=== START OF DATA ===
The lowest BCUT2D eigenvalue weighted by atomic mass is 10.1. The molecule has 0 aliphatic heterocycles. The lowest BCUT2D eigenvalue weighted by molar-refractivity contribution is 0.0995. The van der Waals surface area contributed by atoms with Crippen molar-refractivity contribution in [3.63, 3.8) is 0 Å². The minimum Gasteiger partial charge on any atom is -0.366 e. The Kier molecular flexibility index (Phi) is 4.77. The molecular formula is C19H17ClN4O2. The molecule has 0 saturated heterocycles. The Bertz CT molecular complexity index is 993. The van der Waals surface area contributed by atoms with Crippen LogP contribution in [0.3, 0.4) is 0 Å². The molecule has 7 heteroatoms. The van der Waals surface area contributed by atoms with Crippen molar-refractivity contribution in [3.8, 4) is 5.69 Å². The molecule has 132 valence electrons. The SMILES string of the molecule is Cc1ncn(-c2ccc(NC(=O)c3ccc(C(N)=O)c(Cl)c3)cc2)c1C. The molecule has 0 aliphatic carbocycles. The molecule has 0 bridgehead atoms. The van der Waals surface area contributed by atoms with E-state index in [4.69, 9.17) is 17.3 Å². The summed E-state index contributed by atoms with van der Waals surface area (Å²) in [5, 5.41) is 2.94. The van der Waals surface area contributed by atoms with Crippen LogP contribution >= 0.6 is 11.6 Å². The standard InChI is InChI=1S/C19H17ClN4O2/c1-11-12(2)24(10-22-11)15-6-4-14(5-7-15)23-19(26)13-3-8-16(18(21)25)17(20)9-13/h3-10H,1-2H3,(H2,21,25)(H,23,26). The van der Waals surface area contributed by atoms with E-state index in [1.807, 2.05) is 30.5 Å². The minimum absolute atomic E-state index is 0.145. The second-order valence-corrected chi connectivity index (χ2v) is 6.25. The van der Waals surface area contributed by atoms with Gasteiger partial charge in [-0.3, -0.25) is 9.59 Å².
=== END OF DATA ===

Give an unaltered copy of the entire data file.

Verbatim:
The lowest BCUT2D eigenvalue weighted by atomic mass is 10.1. The molecule has 0 aliphatic heterocycles. The lowest BCUT2D eigenvalue weighted by molar-refractivity contribution is 0.0995. The van der Waals surface area contributed by atoms with Crippen molar-refractivity contribution in [3.63, 3.8) is 0 Å². The minimum Gasteiger partial charge on any atom is -0.366 e. The Kier molecular flexibility index (Phi) is 4.77. The molecular formula is C19H17ClN4O2. The molecule has 0 saturated heterocycles. The Bertz CT molecular complexity index is 993. The van der Waals surface area contributed by atoms with Crippen LogP contribution in [0.3, 0.4) is 0 Å². The molecule has 7 heteroatoms. The van der Waals surface area contributed by atoms with Crippen molar-refractivity contribution in [3.8, 4) is 5.69 Å². The molecule has 132 valence electrons. The SMILES string of the molecule is Cc1ncn(-c2ccc(NC(=O)c3ccc(C(N)=O)c(Cl)c3)cc2)c1C. The molecule has 0 aliphatic carbocycles. The molecule has 0 bridgehead atoms. The van der Waals surface area contributed by atoms with E-state index in [4.69, 9.17) is 17.3 Å². The summed E-state index contributed by atoms with van der Waals surface area (Å²) in [5, 5.41) is 2.94. The van der Waals surface area contributed by atoms with Crippen LogP contribution >= 0.6 is 11.6 Å². The standard InChI is InChI=1S/C19H17ClN4O2/c1-11-12(2)24(10-22-11)15-6-4-14(5-7-15)23-19(26)13-3-8-16(18(21)25)17(20)9-13/h3-10H,1-2H3,(H2,21,25)(H,23,26). The van der Waals surface area contributed by atoms with E-state index in [1.807, 2.05) is 30.5 Å². The minimum absolute atomic E-state index is 0.145. The second-order valence-corrected chi connectivity index (χ2v) is 6.25. The van der Waals surface area contributed by atoms with Gasteiger partial charge in [-0.3, -0.25) is 9.59 Å².